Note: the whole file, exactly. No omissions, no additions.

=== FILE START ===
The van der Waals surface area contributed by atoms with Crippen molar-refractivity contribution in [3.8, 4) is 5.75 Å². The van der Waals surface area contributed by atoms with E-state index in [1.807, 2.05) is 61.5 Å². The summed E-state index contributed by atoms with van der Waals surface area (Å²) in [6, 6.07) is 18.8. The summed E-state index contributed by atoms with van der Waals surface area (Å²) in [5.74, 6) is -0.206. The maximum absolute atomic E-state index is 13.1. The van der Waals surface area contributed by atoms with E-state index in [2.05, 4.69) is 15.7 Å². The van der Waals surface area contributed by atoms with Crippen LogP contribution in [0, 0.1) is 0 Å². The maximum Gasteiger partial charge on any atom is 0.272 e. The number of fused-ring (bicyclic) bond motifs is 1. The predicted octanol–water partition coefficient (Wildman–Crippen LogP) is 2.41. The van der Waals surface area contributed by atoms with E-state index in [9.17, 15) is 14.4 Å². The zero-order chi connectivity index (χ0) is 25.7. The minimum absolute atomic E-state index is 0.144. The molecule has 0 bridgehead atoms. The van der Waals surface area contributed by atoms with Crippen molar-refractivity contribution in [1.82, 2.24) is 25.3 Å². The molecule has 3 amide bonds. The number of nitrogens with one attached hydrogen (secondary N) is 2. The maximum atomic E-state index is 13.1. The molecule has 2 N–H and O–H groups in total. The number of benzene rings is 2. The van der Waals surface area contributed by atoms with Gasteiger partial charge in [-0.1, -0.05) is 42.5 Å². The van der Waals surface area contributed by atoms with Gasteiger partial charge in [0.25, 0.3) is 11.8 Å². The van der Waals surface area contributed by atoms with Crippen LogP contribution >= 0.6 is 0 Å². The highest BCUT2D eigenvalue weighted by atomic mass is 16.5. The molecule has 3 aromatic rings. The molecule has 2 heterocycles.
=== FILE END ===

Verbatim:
The van der Waals surface area contributed by atoms with Crippen molar-refractivity contribution in [3.8, 4) is 5.75 Å². The van der Waals surface area contributed by atoms with E-state index in [1.807, 2.05) is 61.5 Å². The summed E-state index contributed by atoms with van der Waals surface area (Å²) in [6, 6.07) is 18.8. The summed E-state index contributed by atoms with van der Waals surface area (Å²) in [5.74, 6) is -0.206. The maximum absolute atomic E-state index is 13.1. The van der Waals surface area contributed by atoms with E-state index in [2.05, 4.69) is 15.7 Å². The van der Waals surface area contributed by atoms with Crippen LogP contribution in [0, 0.1) is 0 Å². The maximum Gasteiger partial charge on any atom is 0.272 e. The number of fused-ring (bicyclic) bond motifs is 1. The predicted octanol–water partition coefficient (Wildman–Crippen LogP) is 2.41. The van der Waals surface area contributed by atoms with E-state index in [9.17, 15) is 14.4 Å². The zero-order chi connectivity index (χ0) is 25.7. The minimum absolute atomic E-state index is 0.144. The molecule has 0 bridgehead atoms. The van der Waals surface area contributed by atoms with Crippen molar-refractivity contribution in [1.82, 2.24) is 25.3 Å². The molecule has 3 amide bonds. The number of nitrogens with one attached hydrogen (secondary N) is 2. The maximum atomic E-state index is 13.1. The molecule has 2 N–H and O–H groups in total. The number of benzene rings is 2. The van der Waals surface area contributed by atoms with Gasteiger partial charge in [-0.1, -0.05) is 42.5 Å². The van der Waals surface area contributed by atoms with Gasteiger partial charge in [0.25, 0.3) is 11.8 Å². The van der Waals surface area contributed by atoms with Crippen LogP contribution >= 0.6 is 0 Å². The highest BCUT2D eigenvalue weighted by atomic mass is 16.5. The molecule has 3 aromatic rings. The molecule has 2 heterocycles.